The Old Fisherman Who Was Fated to Be Eaten By a Shark

from Forty Fables by Adam Acidophilus


There was once an old fisherman who was convinced that he was fated to be eaten by a shark — and he lived his whole life in fear of this dreadful occurrence.

“It be certain – ” he would sigh. “I be fated to be eaten by a shark.” And nobody could talk him out of this assertion.

Every morning he would board his old boat, say an emotional farewell to his family, and set sail for the deep and shark-infested waters where he fished.

And every evening, to the astonishment of no one — except the old fisherman himself — he would return to port, on time and completely unscathed.

“Jesus, Mary and Santa Claus,” he would sigh — for he had not got the hang of religion. “It be only a matter of time now I should think.”

He survived this treacherous and provocative lifestyle for many, many years — suffering only occasional lobster bites and — on one occasion — a nasty slap in the face from a struggling halibut. So when he came to retire — which he eventually did — the old fisherman sold his boat and vowed that he would never put to sea again.

Instead, he took to sitting on the harbour wall, smoking his trusty pipe, and regaling passers-by with his dull anecdotes and a repertoire of old fisherman’s aphorisms.

“A crab may bite,” he would quip, “but it will never eat you.”

“Whereas a shark,” he would add, “probably will.”

But the old fisherman’s growing confidence was shattered one afternoon when a stray shark leapt from the depths of the harbour, snapped its jaws together inches from his face — and bit off the end of his pipe.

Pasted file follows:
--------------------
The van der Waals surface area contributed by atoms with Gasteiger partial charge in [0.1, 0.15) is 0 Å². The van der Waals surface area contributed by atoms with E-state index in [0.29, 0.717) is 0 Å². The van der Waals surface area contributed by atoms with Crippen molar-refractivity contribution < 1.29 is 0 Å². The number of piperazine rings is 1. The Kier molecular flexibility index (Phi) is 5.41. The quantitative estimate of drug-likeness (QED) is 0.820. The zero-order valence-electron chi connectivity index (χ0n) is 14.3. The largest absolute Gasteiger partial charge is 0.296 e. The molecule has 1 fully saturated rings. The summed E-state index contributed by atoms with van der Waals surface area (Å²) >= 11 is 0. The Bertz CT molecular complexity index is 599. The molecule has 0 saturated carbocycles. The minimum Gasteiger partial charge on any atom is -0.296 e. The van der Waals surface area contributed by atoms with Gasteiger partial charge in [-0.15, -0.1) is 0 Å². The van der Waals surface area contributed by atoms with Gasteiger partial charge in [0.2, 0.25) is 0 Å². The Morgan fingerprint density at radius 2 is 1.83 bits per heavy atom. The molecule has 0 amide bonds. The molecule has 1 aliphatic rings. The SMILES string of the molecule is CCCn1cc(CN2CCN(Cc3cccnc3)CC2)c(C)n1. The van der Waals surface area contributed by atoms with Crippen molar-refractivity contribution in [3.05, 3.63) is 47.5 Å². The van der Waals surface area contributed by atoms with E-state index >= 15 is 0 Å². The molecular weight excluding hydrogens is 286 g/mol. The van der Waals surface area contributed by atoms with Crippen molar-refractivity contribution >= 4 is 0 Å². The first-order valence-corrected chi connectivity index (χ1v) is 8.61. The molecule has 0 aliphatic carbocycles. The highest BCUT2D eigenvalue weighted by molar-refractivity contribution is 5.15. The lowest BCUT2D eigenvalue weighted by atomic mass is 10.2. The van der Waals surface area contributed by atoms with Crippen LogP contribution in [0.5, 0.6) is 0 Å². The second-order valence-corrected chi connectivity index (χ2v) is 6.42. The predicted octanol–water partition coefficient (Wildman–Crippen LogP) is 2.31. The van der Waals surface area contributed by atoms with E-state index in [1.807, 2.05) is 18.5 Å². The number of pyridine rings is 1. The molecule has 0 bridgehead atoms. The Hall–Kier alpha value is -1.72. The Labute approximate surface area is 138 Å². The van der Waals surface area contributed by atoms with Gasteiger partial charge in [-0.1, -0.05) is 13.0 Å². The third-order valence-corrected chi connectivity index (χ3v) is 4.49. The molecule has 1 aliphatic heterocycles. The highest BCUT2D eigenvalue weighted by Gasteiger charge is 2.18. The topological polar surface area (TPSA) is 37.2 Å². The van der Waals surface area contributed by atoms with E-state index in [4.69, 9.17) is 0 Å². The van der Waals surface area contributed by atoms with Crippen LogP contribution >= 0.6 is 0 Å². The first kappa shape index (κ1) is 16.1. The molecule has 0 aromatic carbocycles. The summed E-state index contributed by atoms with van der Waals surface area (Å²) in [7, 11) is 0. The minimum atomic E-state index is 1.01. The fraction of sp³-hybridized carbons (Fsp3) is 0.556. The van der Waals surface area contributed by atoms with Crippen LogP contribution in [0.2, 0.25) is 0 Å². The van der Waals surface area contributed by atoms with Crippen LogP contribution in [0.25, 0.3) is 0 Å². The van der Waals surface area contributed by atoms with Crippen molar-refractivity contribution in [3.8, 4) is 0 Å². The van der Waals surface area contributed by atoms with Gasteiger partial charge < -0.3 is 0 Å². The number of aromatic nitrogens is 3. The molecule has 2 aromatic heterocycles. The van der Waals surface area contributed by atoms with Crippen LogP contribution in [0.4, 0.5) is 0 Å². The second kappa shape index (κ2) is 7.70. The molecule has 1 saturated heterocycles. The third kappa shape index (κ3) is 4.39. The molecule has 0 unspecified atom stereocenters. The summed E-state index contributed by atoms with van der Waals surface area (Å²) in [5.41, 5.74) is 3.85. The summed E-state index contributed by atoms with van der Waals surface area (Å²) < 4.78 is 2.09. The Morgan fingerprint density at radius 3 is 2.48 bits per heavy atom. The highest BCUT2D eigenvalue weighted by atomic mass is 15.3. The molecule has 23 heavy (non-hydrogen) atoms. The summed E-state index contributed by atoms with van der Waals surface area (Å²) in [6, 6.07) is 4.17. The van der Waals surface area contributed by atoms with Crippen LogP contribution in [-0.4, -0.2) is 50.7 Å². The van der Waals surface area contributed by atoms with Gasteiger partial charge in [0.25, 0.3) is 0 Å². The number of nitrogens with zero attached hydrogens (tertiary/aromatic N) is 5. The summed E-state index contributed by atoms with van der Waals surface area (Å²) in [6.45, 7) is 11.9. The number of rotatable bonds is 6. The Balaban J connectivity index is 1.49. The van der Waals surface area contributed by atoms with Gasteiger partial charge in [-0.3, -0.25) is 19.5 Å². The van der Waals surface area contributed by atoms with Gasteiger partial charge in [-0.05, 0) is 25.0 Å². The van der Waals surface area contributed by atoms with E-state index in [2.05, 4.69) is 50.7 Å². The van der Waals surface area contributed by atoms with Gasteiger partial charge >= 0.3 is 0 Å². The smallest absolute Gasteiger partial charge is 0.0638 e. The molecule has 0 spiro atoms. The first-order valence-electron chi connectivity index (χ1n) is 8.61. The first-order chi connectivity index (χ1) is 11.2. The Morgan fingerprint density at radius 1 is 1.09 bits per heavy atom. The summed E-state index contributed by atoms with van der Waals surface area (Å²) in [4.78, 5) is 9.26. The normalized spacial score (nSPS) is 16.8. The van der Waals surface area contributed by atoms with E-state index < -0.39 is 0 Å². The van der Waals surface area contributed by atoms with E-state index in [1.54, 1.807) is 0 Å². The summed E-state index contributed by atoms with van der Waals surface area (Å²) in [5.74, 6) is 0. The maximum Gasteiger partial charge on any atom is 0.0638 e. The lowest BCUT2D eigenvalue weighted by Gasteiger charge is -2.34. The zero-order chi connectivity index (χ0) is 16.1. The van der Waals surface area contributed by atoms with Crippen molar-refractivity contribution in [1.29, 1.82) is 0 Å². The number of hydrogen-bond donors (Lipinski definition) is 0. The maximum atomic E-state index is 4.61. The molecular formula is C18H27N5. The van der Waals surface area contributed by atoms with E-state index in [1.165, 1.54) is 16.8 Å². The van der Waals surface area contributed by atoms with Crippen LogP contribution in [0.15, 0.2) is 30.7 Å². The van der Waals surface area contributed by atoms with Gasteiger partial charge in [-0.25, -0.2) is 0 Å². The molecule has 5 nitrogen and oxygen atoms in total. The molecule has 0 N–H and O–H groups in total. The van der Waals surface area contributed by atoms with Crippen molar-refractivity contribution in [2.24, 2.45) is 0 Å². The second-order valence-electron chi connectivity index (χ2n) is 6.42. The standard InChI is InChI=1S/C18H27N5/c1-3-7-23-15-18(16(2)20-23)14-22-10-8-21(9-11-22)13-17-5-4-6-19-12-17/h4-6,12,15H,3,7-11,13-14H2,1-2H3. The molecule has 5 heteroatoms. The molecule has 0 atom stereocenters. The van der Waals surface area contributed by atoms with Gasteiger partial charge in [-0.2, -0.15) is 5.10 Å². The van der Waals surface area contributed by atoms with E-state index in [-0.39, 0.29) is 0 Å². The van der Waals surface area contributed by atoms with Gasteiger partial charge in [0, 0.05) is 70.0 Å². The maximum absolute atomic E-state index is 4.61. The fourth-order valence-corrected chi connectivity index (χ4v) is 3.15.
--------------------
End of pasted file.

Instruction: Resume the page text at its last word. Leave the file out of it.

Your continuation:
“Jesus, Mary and Santa Pod, I can’t say I’m surprised,” said the fisherman — who was — “The ways of the ocean be mighty peculiar.”

He wasted no time in moving inland — as far from the coast as he could get. “For he who lives by the sea,” he remarked, “shall die by the sea.”

He found a new home — took up gardening and forgot about sharks and death, and ruminated instead upon the harmlessness of flowers and insects.

Until late one winter’s night, when there was great storm out over the ocean, and many tons of fish were sucked into the sky, and shells and seaweed, and beams and barrels, which were carried by the clouds and deposited as rain across the land.

This debris also included a shark which, inevitably, crashed through his roof and landed in bed beside the fisherman. And though he was relieved to find it was dead — he was distressed to find that it was there at all.

“Jesus Mary and Santana!” he spluttered — for he had still not got the hang of religion. “There be no arguin’ with the science of the inevitable.”

So he packed his few possessions and made again for his old homestead on the coast. Unfortunately, halfway there, his pedal-operated flying machine developed metal fatigue and he plunged two thousand feet to his death.

Moral: To be eaten by a shark, that be the last of your worries.

© Adam Acidophilus 2011